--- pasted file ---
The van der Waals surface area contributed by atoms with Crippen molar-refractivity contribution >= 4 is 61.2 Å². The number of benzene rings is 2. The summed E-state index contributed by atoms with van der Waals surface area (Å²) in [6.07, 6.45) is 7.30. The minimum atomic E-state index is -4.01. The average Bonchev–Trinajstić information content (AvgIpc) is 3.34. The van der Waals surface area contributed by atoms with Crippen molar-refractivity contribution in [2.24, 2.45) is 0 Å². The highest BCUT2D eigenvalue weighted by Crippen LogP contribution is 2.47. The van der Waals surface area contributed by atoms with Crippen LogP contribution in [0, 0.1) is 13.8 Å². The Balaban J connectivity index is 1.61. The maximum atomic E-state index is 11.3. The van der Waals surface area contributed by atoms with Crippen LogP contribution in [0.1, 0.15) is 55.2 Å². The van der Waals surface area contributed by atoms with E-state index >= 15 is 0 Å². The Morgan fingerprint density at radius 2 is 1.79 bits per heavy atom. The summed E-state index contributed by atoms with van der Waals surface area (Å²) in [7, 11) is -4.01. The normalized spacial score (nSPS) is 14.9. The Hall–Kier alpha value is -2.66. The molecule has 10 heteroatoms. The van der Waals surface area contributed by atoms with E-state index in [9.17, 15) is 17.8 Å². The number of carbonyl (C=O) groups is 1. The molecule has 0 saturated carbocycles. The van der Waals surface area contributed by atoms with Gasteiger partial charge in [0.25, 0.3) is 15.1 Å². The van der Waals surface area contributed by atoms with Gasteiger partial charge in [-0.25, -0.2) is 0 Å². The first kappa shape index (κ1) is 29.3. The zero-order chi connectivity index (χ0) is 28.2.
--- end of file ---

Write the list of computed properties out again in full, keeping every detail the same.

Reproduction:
The van der Waals surface area contributed by atoms with Crippen molar-refractivity contribution >= 4 is 61.2 Å². The number of benzene rings is 2. The summed E-state index contributed by atoms with van der Waals surface area (Å²) in [6.07, 6.45) is 7.30. The minimum atomic E-state index is -4.01. The average Bonchev–Trinajstić information content (AvgIpc) is 3.34. The van der Waals surface area contributed by atoms with Crippen molar-refractivity contribution in [2.24, 2.45) is 0 Å². The highest BCUT2D eigenvalue weighted by Crippen LogP contribution is 2.47. The van der Waals surface area contributed by atoms with Crippen LogP contribution in [0, 0.1) is 13.8 Å². The Balaban J connectivity index is 1.61. The maximum atomic E-state index is 11.3. The van der Waals surface area contributed by atoms with Crippen LogP contribution in [0.1, 0.15) is 55.2 Å². The van der Waals surface area contributed by atoms with E-state index >= 15 is 0 Å². The Morgan fingerprint density at radius 2 is 1.79 bits per heavy atom. The summed E-state index contributed by atoms with van der Waals surface area (Å²) in [7, 11) is -4.01. The normalized spacial score (nSPS) is 14.9. The Hall–Kier alpha value is -2.66. The molecule has 10 heteroatoms. The van der Waals surface area contributed by atoms with E-state index in [9.17, 15) is 17.8 Å². The number of carbonyl (C=O) groups is 1. The molecule has 0 saturated carbocycles. The van der Waals surface area contributed by atoms with Gasteiger partial charge in [0.25, 0.3) is 15.1 Å². The van der Waals surface area contributed by atoms with Gasteiger partial charge in [-0.25, -0.2) is 0 Å². The first kappa shape index (κ1) is 29.3. The zero-order chi connectivity index (χ0) is 28.2.